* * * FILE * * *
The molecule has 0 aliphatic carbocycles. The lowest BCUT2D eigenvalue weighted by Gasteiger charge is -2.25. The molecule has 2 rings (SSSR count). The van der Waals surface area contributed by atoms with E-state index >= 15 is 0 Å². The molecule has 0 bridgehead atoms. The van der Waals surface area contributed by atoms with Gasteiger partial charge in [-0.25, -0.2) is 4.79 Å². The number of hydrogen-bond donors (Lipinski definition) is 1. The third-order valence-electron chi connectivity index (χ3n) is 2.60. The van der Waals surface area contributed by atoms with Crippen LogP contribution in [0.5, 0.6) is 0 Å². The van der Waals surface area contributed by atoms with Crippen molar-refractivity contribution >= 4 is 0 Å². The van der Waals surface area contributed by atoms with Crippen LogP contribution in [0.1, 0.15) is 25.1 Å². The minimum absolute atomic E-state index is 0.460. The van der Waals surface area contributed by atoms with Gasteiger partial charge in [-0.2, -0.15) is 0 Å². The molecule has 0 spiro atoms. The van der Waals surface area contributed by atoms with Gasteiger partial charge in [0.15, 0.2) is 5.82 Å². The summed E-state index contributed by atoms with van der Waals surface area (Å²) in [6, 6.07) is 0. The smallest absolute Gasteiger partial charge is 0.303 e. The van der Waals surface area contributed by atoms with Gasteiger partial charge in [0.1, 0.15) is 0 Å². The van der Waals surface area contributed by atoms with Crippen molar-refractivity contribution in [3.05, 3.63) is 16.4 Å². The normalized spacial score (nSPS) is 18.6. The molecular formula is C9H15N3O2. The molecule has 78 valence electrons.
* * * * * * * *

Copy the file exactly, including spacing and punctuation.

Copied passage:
The molecule has 0 aliphatic carbocycles. The lowest BCUT2D eigenvalue weighted by Gasteiger charge is -2.25. The molecule has 2 rings (SSSR count). The van der Waals surface area contributed by atoms with E-state index >= 15 is 0 Å². The molecule has 0 bridgehead atoms. The van der Waals surface area contributed by atoms with Gasteiger partial charge in [-0.25, -0.2) is 4.79 Å². The number of hydrogen-bond donors (Lipinski definition) is 1. The third-order valence-electron chi connectivity index (χ3n) is 2.60. The van der Waals surface area contributed by atoms with Crippen LogP contribution in [0.5, 0.6) is 0 Å². The van der Waals surface area contributed by atoms with Crippen molar-refractivity contribution >= 4 is 0 Å². The van der Waals surface area contributed by atoms with Crippen LogP contribution in [0.1, 0.15) is 25.1 Å². The minimum absolute atomic E-state index is 0.460. The van der Waals surface area contributed by atoms with Gasteiger partial charge in [-0.2, -0.15) is 0 Å². The molecule has 0 spiro atoms. The van der Waals surface area contributed by atoms with Gasteiger partial charge in [0.15, 0.2) is 5.82 Å². The summed E-state index contributed by atoms with van der Waals surface area (Å²) in [6, 6.07) is 0. The smallest absolute Gasteiger partial charge is 0.303 e. The van der Waals surface area contributed by atoms with Gasteiger partial charge in [0.1, 0.15) is 0 Å². The van der Waals surface area contributed by atoms with Crippen molar-refractivity contribution in [3.05, 3.63) is 16.4 Å². The normalized spacial score (nSPS) is 18.6. The molecular formula is C9H15N3O2. The molecule has 78 valence electrons.